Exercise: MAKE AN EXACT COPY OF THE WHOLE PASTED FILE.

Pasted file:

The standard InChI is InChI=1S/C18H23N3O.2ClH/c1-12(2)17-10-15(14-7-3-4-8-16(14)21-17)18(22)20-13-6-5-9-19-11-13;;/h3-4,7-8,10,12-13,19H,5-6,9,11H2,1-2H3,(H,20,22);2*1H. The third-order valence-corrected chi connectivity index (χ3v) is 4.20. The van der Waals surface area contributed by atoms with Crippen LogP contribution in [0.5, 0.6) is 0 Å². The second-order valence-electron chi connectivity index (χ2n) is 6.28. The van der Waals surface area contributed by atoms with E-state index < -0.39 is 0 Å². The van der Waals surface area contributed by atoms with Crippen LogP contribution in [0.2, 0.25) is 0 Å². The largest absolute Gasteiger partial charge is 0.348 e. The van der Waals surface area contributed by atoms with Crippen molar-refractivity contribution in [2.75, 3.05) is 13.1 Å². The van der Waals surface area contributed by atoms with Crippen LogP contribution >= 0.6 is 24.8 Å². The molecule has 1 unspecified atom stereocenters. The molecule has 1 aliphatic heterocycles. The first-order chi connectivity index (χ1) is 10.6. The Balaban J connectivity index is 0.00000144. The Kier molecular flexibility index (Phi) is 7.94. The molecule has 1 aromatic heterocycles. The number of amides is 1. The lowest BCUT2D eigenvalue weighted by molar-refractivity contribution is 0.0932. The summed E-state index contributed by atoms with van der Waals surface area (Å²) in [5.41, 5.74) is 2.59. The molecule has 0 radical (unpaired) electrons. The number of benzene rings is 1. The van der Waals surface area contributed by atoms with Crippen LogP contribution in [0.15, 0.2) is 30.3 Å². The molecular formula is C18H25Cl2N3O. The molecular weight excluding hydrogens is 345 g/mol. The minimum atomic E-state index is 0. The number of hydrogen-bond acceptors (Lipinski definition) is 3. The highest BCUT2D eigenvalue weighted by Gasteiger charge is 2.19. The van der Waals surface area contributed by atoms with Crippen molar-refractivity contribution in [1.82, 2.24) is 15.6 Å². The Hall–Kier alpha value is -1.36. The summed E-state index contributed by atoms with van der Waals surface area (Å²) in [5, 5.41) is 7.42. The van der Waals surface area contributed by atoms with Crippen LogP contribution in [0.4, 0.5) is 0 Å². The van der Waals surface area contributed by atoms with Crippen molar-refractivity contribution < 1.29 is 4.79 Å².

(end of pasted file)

The standard InChI is InChI=1S/C18H23N3O.2ClH/c1-12(2)17-10-15(14-7-3-4-8-16(14)21-17)18(22)20-13-6-5-9-19-11-13;;/h3-4,7-8,10,12-13,19H,5-6,9,11H2,1-2H3,(H,20,22);2*1H. The third-order valence-corrected chi connectivity index (χ3v) is 4.20. The van der Waals surface area contributed by atoms with Crippen LogP contribution in [0.5, 0.6) is 0 Å². The second-order valence-electron chi connectivity index (χ2n) is 6.28. The van der Waals surface area contributed by atoms with E-state index < -0.39 is 0 Å². The van der Waals surface area contributed by atoms with Crippen LogP contribution in [0.2, 0.25) is 0 Å². The largest absolute Gasteiger partial charge is 0.348 e. The van der Waals surface area contributed by atoms with Crippen molar-refractivity contribution in [2.75, 3.05) is 13.1 Å². The van der Waals surface area contributed by atoms with Crippen LogP contribution >= 0.6 is 24.8 Å². The molecule has 1 unspecified atom stereocenters. The molecule has 1 aliphatic heterocycles. The first-order chi connectivity index (χ1) is 10.6. The Balaban J connectivity index is 0.00000144. The Kier molecular flexibility index (Phi) is 7.94. The molecule has 1 aromatic heterocycles. The number of amides is 1. The lowest BCUT2D eigenvalue weighted by molar-refractivity contribution is 0.0932. The summed E-state index contributed by atoms with van der Waals surface area (Å²) in [5.41, 5.74) is 2.59. The molecule has 0 radical (unpaired) electrons. The number of benzene rings is 1. The van der Waals surface area contributed by atoms with Crippen LogP contribution in [0.15, 0.2) is 30.3 Å². The molecular formula is C18H25Cl2N3O. The molecular weight excluding hydrogens is 345 g/mol. The minimum atomic E-state index is 0. The number of hydrogen-bond acceptors (Lipinski definition) is 3. The highest BCUT2D eigenvalue weighted by Gasteiger charge is 2.19. The van der Waals surface area contributed by atoms with Crippen molar-refractivity contribution in [1.82, 2.24) is 15.6 Å². The Hall–Kier alpha value is -1.36. The summed E-state index contributed by atoms with van der Waals surface area (Å²) in [5, 5.41) is 7.42. The van der Waals surface area contributed by atoms with Crippen LogP contribution in [0.4, 0.5) is 0 Å². The van der Waals surface area contributed by atoms with Crippen molar-refractivity contribution < 1.29 is 4.79 Å².